There are plenty of pictures of men snoring while their bed partners lie awake and wide-eyed next to them while they sleep and do their chainsaw impersonations. All kidding aside, statistics show that men are nearly twice as likely to snore compared to women. Nearly everyone snores occasionally, whether it’s due to allergies, a cold, or drinking more alcohol than they should. However, the number of chronic or habitual snorers is shockingly high. In fact, 40% of adult males snore compared to 24% of adult females.
Common Causes of Snoring
There an extensive number of factors that can cause snoring ranging from anatomical variations that adversely affect a person’s airway to drinking alcohol and smoking. Snoring results when the soft tissues found in the upper airway begin vibrating due to a blockage or obstruction of normal airflow. The factors that commonly contribute to a person’s snoring include:
- allergies and colds
- being overweight or obese
- deviated septum or injuries to the nose that block airflow
- drinking alcohol
- larger than normal soft palate or uvula
- medications that cause nasal passage dryness and irritation
- muscular weakness in older individuals
- nasal polyps
- sleeping on your back
- smoking tobacco
- taking sedatives
Because of the differences in neck and throat structure as well as hormone factors, men are more likely to snore than women. Furthermore, when it’s associated with blocked or obstructed airways, snoring has been linked to serious health conditions such as heart disease and hypertension (high blood pressure). As per statistics, even today more men smoke and drink as compared to women, chances of males snoring is higher.
Snoring And The Gender Difference
One of the key reasons for the prevalence of snoring among males is their anatomical differences from women. Basically, the male airway is primed for snoring. Research has clearly shown that the structure of men’s airways has 3 crucial differences when compared to women’s:
- Fat build-up on the neck – men often gain tissue on those areas that cause snoring. This increases the risk of the airway collapsing when there is more weight around the neck. While obesity increases the risk of snoring, men and women distribute fatty tissue differently. This influences snoring patterns. Men typically add more weight to their chest and neck areas while women tend to gain fat on their buttocks, hips, and thighs.
- More soft palate tissue – the soft palate plays a significant role in generating the sound that snoring makes. Additionally, the male soft palate has a thicker cross section which means there is more tissue to vibrate and make noise. When they smoke, there is constant inflammation and thickening of the throat tissue, which enhances the risk of habitual snoring. Thus, it has been seen that there is a higher noise decibel when men snore as compared to women.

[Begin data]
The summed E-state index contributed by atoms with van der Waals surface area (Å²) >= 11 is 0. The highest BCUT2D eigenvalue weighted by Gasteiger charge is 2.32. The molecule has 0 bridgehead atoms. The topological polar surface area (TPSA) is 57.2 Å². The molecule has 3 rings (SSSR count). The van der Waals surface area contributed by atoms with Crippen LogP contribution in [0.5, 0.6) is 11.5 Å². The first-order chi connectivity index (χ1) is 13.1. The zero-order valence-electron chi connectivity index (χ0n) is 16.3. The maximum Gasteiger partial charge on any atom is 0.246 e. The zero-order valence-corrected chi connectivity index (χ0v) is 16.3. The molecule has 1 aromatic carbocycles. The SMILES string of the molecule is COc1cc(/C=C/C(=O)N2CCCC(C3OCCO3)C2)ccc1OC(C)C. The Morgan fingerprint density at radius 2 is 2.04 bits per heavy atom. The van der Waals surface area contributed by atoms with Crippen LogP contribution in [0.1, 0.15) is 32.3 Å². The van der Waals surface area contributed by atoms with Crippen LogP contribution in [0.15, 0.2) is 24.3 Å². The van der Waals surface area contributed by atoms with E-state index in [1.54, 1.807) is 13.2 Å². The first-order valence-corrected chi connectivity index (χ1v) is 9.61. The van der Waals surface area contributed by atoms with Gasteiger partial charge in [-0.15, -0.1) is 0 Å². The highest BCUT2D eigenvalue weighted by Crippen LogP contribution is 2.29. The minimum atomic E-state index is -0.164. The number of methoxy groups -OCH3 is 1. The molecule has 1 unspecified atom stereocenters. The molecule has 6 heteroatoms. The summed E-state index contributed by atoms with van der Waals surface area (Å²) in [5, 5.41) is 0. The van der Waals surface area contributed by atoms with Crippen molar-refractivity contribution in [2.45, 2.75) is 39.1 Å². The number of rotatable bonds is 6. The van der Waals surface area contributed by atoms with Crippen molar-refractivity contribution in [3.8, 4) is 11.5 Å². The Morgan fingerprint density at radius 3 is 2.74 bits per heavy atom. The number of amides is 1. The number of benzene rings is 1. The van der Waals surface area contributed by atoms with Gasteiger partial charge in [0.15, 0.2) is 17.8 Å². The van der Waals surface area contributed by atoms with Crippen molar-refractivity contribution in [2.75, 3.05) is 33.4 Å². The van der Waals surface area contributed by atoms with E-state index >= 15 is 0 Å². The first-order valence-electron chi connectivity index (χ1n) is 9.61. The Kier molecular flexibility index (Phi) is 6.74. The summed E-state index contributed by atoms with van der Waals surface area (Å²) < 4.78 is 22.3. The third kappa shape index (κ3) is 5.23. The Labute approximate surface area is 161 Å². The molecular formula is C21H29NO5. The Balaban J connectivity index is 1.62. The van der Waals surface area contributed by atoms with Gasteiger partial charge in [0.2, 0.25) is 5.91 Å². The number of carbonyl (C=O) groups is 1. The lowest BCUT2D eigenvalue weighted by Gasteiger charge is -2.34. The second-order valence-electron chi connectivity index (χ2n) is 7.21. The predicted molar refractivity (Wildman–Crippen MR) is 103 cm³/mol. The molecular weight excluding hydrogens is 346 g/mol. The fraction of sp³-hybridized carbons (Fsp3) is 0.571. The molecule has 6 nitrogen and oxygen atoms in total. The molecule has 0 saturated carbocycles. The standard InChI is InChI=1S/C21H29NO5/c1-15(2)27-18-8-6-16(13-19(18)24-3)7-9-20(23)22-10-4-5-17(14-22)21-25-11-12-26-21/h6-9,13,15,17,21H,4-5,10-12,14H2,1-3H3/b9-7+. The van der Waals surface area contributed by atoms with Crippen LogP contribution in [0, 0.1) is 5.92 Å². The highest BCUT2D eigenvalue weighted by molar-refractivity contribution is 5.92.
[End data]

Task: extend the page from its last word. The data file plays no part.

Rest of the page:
- Upper airway collapses more – another factor is how prone the male upper airway is to blockage and obstruction. The vulnerable area between the epiglottis and hard palate is larger in men than women. Consequently, there’s a larger amount of tissue that isn’t supported and relaxes while you sleep.
Snoring is also linked to the male hormone testosterone. Although the primary function of the male hormone is the development and maintenance of reproductive tissue, it can also play a role in snoring.
Female Hormones Protect Against Snoring
Conversely, while the male sex hormone increases the risk of snoring, female sex hormones have the opposite effect and actually protects against snoring. Here are 3 key factors to be aware of regarding female hormones and snoring:
- Less relaxation of tongue muscles – along with estrogen, progesterone enhances the ability of the tongue muscles to contract. This reduces the likelihood of it relaxing and falling into the airway which creates a blockage.
- Menopause elevates the risk of snoring – menopause causes a rapid decline in the female sex hormones. Therefore, the likelihood of developing sleep apnea and snoring issues increases over time. Thus, women over the age of 50 years tend to snore more than women in the 20s and 30s.
- Steady ventilation – pregnancy elevates the amount of progesterone that is present which in turn promotes steady ventilation. Consequently, the drop in airflow is less pronounced and the soft airway is less prone to collapsing during sleep. Another reason is gaining weight during pregnancy that increases the chances of snoring temporarily.
In addition to the above, chronic or habitual snoring is more common than sleep apneas. However, twice as many men suffer with this condition as women do, but then again, 8 times as many men are diagnosed compared to women.
Getting Treated For Snoring
In addition to disrupting your sleeping partner and hindering the quality of their sleep, snoring may be indicative of a more serious underlying issue such as sleep apnea. If your partner has continuously complained or been disturbed by your snoring, it may be time to speak to your doctor or a sleep specialist about your treatment options. On one hand it could be a matter of lifestyle changes such as avoiding alcohol, losing weight, or quitting smoking. Having an active lifestyle is equally important while cutting down on dairy products helps some people slow down their snoring.
One the other hand it may be necessary to wear an oral appliance that makes it easier to breathe or undergo a surgical procedure to correct anatomical issues that’s been causing your snoring. You might want to consider a nasal spray such as Asonor Anti-snoring Solution to alleviate or reduce your snoring episodes. It tightens your muscles in the throat and ensures that the there is loose tissue that a vibrator. It widens the airways and helps you breathe better which reduces snoring.